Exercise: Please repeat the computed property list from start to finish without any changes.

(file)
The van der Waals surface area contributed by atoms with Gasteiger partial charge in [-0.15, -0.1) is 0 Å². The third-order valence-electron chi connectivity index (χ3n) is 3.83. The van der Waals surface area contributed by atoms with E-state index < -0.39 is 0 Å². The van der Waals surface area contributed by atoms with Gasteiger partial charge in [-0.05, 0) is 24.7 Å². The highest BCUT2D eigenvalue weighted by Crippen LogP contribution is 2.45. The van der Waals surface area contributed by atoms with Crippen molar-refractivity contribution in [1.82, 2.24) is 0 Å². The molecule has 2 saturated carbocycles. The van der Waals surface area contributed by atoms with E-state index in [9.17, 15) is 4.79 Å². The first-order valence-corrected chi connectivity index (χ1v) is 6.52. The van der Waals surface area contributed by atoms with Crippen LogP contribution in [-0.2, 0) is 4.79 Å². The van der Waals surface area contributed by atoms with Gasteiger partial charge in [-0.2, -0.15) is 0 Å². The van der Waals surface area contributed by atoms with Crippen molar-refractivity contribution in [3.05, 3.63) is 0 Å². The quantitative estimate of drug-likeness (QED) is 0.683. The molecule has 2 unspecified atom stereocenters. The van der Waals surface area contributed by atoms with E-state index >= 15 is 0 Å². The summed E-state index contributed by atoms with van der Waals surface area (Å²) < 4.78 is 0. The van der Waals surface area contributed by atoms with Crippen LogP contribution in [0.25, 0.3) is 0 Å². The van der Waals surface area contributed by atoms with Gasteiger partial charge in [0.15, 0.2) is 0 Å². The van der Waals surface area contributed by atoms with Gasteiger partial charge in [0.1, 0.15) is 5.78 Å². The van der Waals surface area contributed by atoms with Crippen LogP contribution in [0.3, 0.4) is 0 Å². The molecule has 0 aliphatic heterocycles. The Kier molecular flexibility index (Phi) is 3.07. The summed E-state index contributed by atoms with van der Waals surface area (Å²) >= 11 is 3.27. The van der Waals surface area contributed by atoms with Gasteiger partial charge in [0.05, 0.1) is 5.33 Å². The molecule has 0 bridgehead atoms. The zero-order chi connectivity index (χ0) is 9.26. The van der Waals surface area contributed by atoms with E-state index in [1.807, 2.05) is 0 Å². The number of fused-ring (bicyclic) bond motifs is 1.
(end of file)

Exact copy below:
The van der Waals surface area contributed by atoms with Gasteiger partial charge in [-0.15, -0.1) is 0 Å². The third-order valence-electron chi connectivity index (χ3n) is 3.83. The van der Waals surface area contributed by atoms with E-state index < -0.39 is 0 Å². The van der Waals surface area contributed by atoms with Gasteiger partial charge in [-0.05, 0) is 24.7 Å². The highest BCUT2D eigenvalue weighted by Crippen LogP contribution is 2.45. The van der Waals surface area contributed by atoms with Crippen molar-refractivity contribution in [1.82, 2.24) is 0 Å². The molecule has 2 saturated carbocycles. The van der Waals surface area contributed by atoms with E-state index in [9.17, 15) is 4.79 Å². The first-order valence-corrected chi connectivity index (χ1v) is 6.52. The van der Waals surface area contributed by atoms with Crippen LogP contribution in [-0.2, 0) is 4.79 Å². The van der Waals surface area contributed by atoms with Gasteiger partial charge in [-0.2, -0.15) is 0 Å². The van der Waals surface area contributed by atoms with Crippen molar-refractivity contribution in [3.05, 3.63) is 0 Å². The quantitative estimate of drug-likeness (QED) is 0.683. The molecule has 2 unspecified atom stereocenters. The van der Waals surface area contributed by atoms with E-state index >= 15 is 0 Å². The summed E-state index contributed by atoms with van der Waals surface area (Å²) < 4.78 is 0. The van der Waals surface area contributed by atoms with Crippen LogP contribution in [0.25, 0.3) is 0 Å². The van der Waals surface area contributed by atoms with Gasteiger partial charge in [0.15, 0.2) is 0 Å². The van der Waals surface area contributed by atoms with Gasteiger partial charge in [0.1, 0.15) is 5.78 Å². The van der Waals surface area contributed by atoms with Crippen LogP contribution in [0.3, 0.4) is 0 Å². The molecule has 0 aliphatic heterocycles. The Kier molecular flexibility index (Phi) is 3.07. The summed E-state index contributed by atoms with van der Waals surface area (Å²) >= 11 is 3.27. The van der Waals surface area contributed by atoms with Gasteiger partial charge in [0.05, 0.1) is 5.33 Å². The molecule has 0 bridgehead atoms. The zero-order chi connectivity index (χ0) is 9.26. The van der Waals surface area contributed by atoms with E-state index in [1.807, 2.05) is 0 Å². The number of fused-ring (bicyclic) bond motifs is 1.